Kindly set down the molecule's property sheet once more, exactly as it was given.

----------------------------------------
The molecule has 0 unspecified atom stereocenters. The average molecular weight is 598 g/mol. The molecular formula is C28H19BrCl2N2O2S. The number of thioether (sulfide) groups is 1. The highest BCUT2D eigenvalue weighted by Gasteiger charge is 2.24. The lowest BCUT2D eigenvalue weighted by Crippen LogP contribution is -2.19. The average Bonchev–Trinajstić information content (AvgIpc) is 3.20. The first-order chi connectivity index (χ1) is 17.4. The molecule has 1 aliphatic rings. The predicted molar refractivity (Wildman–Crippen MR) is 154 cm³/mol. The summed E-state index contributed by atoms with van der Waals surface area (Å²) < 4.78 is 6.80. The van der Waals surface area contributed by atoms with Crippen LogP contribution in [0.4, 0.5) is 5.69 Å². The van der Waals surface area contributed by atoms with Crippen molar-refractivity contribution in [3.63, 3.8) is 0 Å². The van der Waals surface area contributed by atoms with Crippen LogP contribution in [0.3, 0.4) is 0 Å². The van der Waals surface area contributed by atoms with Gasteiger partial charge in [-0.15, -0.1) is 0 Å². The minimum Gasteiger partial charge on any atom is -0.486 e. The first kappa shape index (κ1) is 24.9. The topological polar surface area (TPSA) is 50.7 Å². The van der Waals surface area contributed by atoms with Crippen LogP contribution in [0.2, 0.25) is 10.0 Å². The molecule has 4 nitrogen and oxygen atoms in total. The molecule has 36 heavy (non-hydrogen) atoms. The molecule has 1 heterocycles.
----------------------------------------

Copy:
The molecule has 0 unspecified atom stereocenters. The average molecular weight is 598 g/mol. The molecular formula is C28H19BrCl2N2O2S. The number of thioether (sulfide) groups is 1. The highest BCUT2D eigenvalue weighted by Gasteiger charge is 2.24. The lowest BCUT2D eigenvalue weighted by Crippen LogP contribution is -2.19. The average Bonchev–Trinajstić information content (AvgIpc) is 3.20. The first-order chi connectivity index (χ1) is 17.4. The molecule has 1 aliphatic rings. The predicted molar refractivity (Wildman–Crippen MR) is 154 cm³/mol. The summed E-state index contributed by atoms with van der Waals surface area (Å²) < 4.78 is 6.80. The van der Waals surface area contributed by atoms with Crippen LogP contribution in [0.4, 0.5) is 5.69 Å². The van der Waals surface area contributed by atoms with Crippen molar-refractivity contribution in [3.63, 3.8) is 0 Å². The van der Waals surface area contributed by atoms with Crippen LogP contribution in [0.3, 0.4) is 0 Å². The van der Waals surface area contributed by atoms with Gasteiger partial charge in [-0.15, -0.1) is 0 Å². The minimum Gasteiger partial charge on any atom is -0.486 e. The first kappa shape index (κ1) is 24.9. The topological polar surface area (TPSA) is 50.7 Å². The van der Waals surface area contributed by atoms with Crippen LogP contribution in [0.2, 0.25) is 10.0 Å². The molecule has 4 nitrogen and oxygen atoms in total. The molecule has 36 heavy (non-hydrogen) atoms. The molecule has 1 heterocycles.